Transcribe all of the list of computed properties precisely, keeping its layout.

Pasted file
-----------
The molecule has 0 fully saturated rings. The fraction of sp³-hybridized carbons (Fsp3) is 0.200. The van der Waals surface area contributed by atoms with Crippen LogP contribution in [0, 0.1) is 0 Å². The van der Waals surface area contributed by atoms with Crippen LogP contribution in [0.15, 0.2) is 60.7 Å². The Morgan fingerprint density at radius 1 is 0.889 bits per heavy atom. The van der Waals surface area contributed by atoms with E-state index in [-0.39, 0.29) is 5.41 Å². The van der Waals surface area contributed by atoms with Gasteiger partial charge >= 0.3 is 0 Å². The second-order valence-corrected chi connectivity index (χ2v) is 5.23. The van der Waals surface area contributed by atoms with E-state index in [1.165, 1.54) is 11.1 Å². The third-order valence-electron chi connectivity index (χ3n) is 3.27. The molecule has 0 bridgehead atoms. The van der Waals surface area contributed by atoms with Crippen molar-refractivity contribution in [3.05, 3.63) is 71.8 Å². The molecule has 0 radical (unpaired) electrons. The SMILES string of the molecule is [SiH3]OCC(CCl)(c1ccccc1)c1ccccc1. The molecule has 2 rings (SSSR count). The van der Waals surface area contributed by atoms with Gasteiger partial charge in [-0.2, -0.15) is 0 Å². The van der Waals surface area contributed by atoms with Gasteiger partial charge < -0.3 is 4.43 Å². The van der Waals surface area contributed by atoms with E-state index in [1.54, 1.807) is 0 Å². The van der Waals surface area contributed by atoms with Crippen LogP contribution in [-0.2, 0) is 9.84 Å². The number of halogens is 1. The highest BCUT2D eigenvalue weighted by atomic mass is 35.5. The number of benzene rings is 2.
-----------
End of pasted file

The molecule has 0 fully saturated rings. The fraction of sp³-hybridized carbons (Fsp3) is 0.200. The van der Waals surface area contributed by atoms with Crippen LogP contribution in [0, 0.1) is 0 Å². The van der Waals surface area contributed by atoms with Crippen LogP contribution in [0.15, 0.2) is 60.7 Å². The Morgan fingerprint density at radius 1 is 0.889 bits per heavy atom. The van der Waals surface area contributed by atoms with E-state index in [-0.39, 0.29) is 5.41 Å². The van der Waals surface area contributed by atoms with Gasteiger partial charge >= 0.3 is 0 Å². The second-order valence-corrected chi connectivity index (χ2v) is 5.23. The van der Waals surface area contributed by atoms with E-state index in [1.165, 1.54) is 11.1 Å². The third-order valence-electron chi connectivity index (χ3n) is 3.27. The molecule has 0 bridgehead atoms. The van der Waals surface area contributed by atoms with Crippen molar-refractivity contribution in [3.05, 3.63) is 71.8 Å². The molecule has 0 radical (unpaired) electrons. The SMILES string of the molecule is [SiH3]OCC(CCl)(c1ccccc1)c1ccccc1. The molecule has 2 rings (SSSR count). The van der Waals surface area contributed by atoms with Gasteiger partial charge in [-0.2, -0.15) is 0 Å². The van der Waals surface area contributed by atoms with Gasteiger partial charge < -0.3 is 4.43 Å². The van der Waals surface area contributed by atoms with E-state index in [1.54, 1.807) is 0 Å². The van der Waals surface area contributed by atoms with Crippen LogP contribution in [-0.2, 0) is 9.84 Å². The number of halogens is 1. The highest BCUT2D eigenvalue weighted by atomic mass is 35.5. The number of benzene rings is 2.